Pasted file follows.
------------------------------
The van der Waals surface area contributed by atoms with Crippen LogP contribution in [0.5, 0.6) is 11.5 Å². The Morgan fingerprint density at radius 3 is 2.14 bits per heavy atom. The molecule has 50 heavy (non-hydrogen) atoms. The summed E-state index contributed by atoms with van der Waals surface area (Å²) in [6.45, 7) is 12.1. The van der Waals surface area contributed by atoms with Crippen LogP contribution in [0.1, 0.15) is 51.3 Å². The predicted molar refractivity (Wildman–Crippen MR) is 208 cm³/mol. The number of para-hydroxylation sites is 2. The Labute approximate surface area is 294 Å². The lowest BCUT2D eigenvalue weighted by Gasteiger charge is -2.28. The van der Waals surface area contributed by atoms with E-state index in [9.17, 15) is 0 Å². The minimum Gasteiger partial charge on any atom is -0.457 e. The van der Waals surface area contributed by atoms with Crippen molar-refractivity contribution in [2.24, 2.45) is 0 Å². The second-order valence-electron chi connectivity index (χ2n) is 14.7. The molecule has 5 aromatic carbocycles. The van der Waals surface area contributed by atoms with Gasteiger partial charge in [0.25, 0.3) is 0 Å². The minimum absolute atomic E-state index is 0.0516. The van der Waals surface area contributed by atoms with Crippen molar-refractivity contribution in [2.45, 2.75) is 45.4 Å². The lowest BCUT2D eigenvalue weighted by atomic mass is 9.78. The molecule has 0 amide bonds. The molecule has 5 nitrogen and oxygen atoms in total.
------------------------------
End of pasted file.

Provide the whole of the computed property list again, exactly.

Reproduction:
The van der Waals surface area contributed by atoms with Crippen LogP contribution in [0.5, 0.6) is 11.5 Å². The Morgan fingerprint density at radius 3 is 2.14 bits per heavy atom. The molecule has 50 heavy (non-hydrogen) atoms. The summed E-state index contributed by atoms with van der Waals surface area (Å²) in [6.45, 7) is 12.1. The van der Waals surface area contributed by atoms with Crippen LogP contribution in [0.1, 0.15) is 51.3 Å². The predicted molar refractivity (Wildman–Crippen MR) is 208 cm³/mol. The number of para-hydroxylation sites is 2. The Labute approximate surface area is 294 Å². The lowest BCUT2D eigenvalue weighted by Gasteiger charge is -2.28. The van der Waals surface area contributed by atoms with E-state index in [9.17, 15) is 0 Å². The minimum Gasteiger partial charge on any atom is -0.457 e. The van der Waals surface area contributed by atoms with Crippen molar-refractivity contribution in [2.24, 2.45) is 0 Å². The second-order valence-electron chi connectivity index (χ2n) is 14.7. The molecule has 5 aromatic carbocycles. The van der Waals surface area contributed by atoms with Gasteiger partial charge in [0.25, 0.3) is 0 Å². The minimum absolute atomic E-state index is 0.0516. The van der Waals surface area contributed by atoms with Crippen molar-refractivity contribution in [2.45, 2.75) is 45.4 Å². The lowest BCUT2D eigenvalue weighted by atomic mass is 9.78. The molecule has 0 amide bonds. The molecule has 5 nitrogen and oxygen atoms in total.